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Mainstream, VOL LVII No 17 New Delhi April 13, 2019

Overt and Covert Racism and Communalism

Saturday 13 April 2019

by Irfan Engineer

On March 15, 2019, 50 Muslims offering their Friday prayers died and 48 were injured when they were shot in the Masjid al Noor mosque in Christchurch and at the Linwood Avenue mosque in New Zealand. Brenton Tarrant, a 28- year-old son of an Australian working class family and the gunman behind at least one of the mosque shootings in New Zealand, posted his 74-page manifesto making his reasons for the shooting clear. The Prime Minister of New Zealand called it a terrorist attack and condemned it strongly and unequivocally as one of the darkest days in New Zealand.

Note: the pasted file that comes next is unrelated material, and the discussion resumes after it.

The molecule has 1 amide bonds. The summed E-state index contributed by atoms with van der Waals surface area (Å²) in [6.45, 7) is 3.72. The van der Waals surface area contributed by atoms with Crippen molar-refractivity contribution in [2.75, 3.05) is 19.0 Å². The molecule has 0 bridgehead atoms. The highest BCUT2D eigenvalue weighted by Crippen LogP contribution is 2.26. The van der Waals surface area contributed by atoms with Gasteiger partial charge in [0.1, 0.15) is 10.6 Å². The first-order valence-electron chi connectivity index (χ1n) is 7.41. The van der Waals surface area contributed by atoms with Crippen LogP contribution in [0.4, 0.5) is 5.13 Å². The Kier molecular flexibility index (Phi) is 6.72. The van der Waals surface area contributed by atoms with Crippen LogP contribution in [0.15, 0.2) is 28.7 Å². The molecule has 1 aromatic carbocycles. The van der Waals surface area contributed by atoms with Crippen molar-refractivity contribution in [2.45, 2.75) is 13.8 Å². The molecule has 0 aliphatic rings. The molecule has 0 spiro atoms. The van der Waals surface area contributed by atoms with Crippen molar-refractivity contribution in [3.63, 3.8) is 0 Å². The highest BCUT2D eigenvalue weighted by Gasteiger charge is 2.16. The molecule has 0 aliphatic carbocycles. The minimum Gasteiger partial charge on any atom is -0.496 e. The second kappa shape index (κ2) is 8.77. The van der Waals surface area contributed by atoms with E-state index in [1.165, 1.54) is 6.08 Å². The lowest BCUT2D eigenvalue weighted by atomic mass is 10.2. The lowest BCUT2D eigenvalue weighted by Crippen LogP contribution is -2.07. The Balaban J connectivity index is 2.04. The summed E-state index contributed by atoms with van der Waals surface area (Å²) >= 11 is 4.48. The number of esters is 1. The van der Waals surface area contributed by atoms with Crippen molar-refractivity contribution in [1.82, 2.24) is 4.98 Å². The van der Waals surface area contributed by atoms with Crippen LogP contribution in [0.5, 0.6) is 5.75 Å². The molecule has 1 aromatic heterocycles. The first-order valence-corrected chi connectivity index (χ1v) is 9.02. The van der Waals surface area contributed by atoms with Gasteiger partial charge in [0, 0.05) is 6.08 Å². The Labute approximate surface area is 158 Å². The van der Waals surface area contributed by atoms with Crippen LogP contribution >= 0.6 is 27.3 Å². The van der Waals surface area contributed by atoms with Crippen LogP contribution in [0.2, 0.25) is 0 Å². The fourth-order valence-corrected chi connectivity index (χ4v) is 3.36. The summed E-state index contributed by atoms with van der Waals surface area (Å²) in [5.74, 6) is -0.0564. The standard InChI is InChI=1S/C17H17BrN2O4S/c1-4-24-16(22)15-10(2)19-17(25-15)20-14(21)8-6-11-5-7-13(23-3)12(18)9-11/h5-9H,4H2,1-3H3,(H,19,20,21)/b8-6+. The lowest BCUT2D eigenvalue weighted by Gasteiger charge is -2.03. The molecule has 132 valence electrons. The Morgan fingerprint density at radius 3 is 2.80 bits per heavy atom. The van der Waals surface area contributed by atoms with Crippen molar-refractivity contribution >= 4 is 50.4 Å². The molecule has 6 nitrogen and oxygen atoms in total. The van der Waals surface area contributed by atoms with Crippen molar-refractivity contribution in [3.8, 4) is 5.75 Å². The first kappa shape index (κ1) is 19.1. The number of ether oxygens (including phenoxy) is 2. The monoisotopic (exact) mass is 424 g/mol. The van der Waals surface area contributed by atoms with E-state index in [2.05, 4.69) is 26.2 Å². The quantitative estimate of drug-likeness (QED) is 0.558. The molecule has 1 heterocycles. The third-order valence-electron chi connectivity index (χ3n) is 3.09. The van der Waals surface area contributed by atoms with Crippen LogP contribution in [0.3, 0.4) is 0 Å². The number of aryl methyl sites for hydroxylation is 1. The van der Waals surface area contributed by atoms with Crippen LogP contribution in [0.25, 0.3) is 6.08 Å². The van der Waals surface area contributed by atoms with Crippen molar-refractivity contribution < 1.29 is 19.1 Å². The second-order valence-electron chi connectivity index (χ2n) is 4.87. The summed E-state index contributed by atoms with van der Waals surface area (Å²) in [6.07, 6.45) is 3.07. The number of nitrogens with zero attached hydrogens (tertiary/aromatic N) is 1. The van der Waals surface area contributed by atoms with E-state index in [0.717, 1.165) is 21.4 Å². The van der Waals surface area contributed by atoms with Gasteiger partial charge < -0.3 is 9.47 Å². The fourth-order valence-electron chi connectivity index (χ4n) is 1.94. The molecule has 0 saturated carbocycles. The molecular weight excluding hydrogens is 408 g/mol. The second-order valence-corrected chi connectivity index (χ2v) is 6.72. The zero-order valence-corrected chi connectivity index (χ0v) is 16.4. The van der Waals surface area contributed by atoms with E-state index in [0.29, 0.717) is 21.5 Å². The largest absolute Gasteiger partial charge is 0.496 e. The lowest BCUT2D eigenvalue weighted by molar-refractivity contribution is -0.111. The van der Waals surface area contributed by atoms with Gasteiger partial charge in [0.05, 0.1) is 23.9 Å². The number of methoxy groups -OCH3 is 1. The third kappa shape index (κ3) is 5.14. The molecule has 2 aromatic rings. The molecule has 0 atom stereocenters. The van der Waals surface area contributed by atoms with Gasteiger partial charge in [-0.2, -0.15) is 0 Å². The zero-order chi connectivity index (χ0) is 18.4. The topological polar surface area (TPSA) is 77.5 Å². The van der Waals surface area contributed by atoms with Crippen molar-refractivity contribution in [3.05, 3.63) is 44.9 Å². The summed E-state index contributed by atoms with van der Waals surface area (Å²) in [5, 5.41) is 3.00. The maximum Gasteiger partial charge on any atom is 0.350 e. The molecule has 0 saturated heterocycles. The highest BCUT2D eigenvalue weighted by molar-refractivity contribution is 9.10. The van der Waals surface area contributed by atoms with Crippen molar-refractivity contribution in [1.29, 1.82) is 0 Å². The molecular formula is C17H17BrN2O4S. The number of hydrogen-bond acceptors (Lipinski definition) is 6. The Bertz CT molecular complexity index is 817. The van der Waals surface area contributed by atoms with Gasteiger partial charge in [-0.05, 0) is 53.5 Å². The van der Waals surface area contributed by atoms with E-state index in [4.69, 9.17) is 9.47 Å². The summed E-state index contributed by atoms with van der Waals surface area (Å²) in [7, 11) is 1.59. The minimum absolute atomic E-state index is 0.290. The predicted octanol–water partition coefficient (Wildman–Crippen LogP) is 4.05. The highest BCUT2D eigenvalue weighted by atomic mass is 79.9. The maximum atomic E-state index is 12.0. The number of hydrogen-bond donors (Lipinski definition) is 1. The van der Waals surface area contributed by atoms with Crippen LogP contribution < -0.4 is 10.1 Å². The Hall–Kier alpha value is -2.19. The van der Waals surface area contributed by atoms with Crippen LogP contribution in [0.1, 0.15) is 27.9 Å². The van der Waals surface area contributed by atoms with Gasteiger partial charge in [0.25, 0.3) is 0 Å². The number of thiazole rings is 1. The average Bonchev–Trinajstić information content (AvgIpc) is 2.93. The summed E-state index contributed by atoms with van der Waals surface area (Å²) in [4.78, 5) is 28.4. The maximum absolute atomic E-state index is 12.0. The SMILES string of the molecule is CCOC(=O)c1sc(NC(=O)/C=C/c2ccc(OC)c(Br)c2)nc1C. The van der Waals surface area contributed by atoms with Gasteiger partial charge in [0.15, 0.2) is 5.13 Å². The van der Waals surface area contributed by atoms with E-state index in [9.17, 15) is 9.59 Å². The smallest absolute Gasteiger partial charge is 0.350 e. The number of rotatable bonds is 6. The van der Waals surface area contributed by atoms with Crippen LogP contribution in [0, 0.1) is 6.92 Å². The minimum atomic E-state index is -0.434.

There was a world of difference between how the media reported the Christchurch mass shooting incident wherein the shooter belonged to the White race and Christian faith and how such incidents are reported when the person involved professes to be a Muslim. London- based Daily Mirror’s front page headline the next day was: “Angelic boy who grew into an evil far-Right mass killer”. The Daily drew attention of the reader to the innocence of the shooter in his childhood and sought their sympathies. The story further tried to evoke empathies of the reader by tracing the troublesome situation in which he was. It mentioned that the blonde little boy had a father who had cancer. The same Daily’s headline outrightly condemned the ISIS shooter involved in an Orlando nightclub shooting in 2016 and causing 50 deaths. The headline then was: “ISIS MANIAC KILLS 50 IN GAY CLUB”. Compare “ISIS maniac” with “Angelic boy”. The former rightly evokes disdain, condemns and censures the killer whereas the latter evokes empathy, tells the reader something went wrong with “person of our race, culture and faith” otherwise an “angel”.